Vancomycin (Vancocin)125 to 500 mg orally every six hours for 10 to 14 daysOral only†
Nasogastric tube
Retention enema
> 90%Minimal; can include unpleasant taste, mouth irritation, nausea or vomiting; rarely, rash$1,724: 500 mg orally every six hours for 14 daysSafe for use in pregnant women
High cost
Use may lead to resistance
Vancomycin retention enemasUncertainVariable

Vancomycin also is an effective treatment, with a response rate of greater than 90 percent.21 If a patient is pregnant or does not respond to or tolerate metronidazole, vancomycin should be initiated in a dosage of 125 to 500 mg orally four times daily for 10 to 14 days.6

Response to therapy can be assessed by the resolution of fever, usually within the first two days. Diarrhea should resolve within two to four days. Treatment is continued for 10 to 14 days. Therapeutic failure is not determined until treatment has been given for at least five days.19

Twenty to 25 percent of patients with C. difficile infection will have recurrent infection.6,9 Recurrence seldom is caused by treatment-resistant strains; usually, it is due to the germination of persistent C. difficile spores in the colon after treatment or to reinfection because of reingestion of the pathogen.9 Management of recurrent C. difficile infections remains controversial, although most relapses respond to another course of antibiotics given in standard dosages for 10 to 14 days. Up to 5 percent of patients have more than six recurrences.6

In patients with recurrent C. difficile infection, enemas containing human stool have been used to restore normal microflora in the colon. This approach has had good response rates; however, the enemas are unwieldy to perform, and there is a risk of transmitting retroviruses or other infectious agents.22 One potential benefit of enemas is a decrease in the use of vancomycin for recurrent C. difficile infections and therefore a theoretical decrease in the emergence of vancomycin-resistant bacteria.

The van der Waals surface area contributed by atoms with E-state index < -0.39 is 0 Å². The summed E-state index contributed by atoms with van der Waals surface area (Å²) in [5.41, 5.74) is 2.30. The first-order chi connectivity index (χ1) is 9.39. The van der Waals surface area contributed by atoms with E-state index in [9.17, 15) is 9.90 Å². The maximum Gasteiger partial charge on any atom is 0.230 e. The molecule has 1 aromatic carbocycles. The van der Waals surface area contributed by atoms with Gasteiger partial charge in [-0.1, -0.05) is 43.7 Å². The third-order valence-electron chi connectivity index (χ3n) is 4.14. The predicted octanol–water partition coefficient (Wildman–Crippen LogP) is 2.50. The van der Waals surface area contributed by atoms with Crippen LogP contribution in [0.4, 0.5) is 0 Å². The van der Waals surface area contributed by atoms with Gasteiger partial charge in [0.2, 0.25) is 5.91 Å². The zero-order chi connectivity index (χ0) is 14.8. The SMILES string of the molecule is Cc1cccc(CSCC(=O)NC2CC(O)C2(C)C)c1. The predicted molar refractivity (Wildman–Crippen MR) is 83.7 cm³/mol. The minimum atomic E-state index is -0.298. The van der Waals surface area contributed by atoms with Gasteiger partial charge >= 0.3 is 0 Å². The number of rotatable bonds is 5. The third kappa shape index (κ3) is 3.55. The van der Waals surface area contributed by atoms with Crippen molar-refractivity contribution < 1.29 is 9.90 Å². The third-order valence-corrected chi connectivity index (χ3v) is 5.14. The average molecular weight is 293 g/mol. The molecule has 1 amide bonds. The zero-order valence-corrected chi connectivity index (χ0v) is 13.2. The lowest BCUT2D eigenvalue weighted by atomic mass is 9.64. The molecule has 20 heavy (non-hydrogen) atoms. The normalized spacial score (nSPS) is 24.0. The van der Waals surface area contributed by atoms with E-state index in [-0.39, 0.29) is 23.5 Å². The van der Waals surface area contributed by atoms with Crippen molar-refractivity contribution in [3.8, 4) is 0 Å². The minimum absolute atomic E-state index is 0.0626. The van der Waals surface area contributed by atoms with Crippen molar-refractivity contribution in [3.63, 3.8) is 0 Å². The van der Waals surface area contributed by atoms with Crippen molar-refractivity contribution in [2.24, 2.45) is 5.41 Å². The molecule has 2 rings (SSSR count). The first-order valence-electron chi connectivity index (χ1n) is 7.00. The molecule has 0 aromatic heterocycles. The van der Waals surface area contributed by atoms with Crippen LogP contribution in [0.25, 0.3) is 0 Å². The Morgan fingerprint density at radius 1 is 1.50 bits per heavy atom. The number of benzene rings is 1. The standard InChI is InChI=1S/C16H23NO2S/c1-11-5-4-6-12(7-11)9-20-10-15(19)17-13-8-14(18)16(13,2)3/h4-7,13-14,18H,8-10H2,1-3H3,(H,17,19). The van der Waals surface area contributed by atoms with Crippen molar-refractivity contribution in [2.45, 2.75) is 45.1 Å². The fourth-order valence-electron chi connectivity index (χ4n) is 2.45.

Approximately 3 percent of patients develop severe C. difficile–associated diarrhea. The mortality rate in these patients ranges from 30 to 85 percent.19 Initial treatment of severe cases must be aggressive, with intravenous metronidazole and oral vancomycin used in combination.11 If ileus occurs, vancomycin can be administered by nasogastric tube with intermittent clamping, retention enemas, or both.23 If medical therapy fails or perforation or toxic megacolon develops, surgical intervention with colectomy and ileostomy is indicated but carries a high mortality rate.4,9,18


Prevention of C. difficile infection is challenging. Established guidelines should be followed to minimize exposure to the pathogen, particularly in debilitated patients. Preventive measures include the judicious use of antibiotics, hand washing between patient contacts, rapid detection of C. difficile by immunoassays for toxins A and B, isolation of patients who have C. difficile–associated diarrhea, use of precautions when in contact with the patient and surrounding environment, proper disinfection of objects (e.g., sodium hypochlorite, alkaline glutaraldehyde, ethylene oxide), education of staff members, and use of continued precautions until the diarrhea ceases.1,6

A multidiscipline antibiotic management program to restrict the inappropriate use of antibiotics (e.g., third-generation cephalosporins) can lead to a significant decrease in nosocomial infections caused by C. difficile.24 In particular, restriction of clindamycin use has been shown to decrease the incidence of C. difficile–associated diarrhea.25 Family physicians can do much to decrease the occurrence of C. difficile–mediated disease by restricting the use of broad-spectrum antibiotics in their patients.

Probiotic use is a more controversial mode of prevention. Lactobacilli have been shown to reduce the incidence of antibiotic-associated diarrhea, but have not been proven to decrease the incidence of C. difficile–associated diarrhea.26 Anecdotally, many physicians report success with lactobacilli and use this preventive measure routinely, especially in patients at higher risk for severe disease.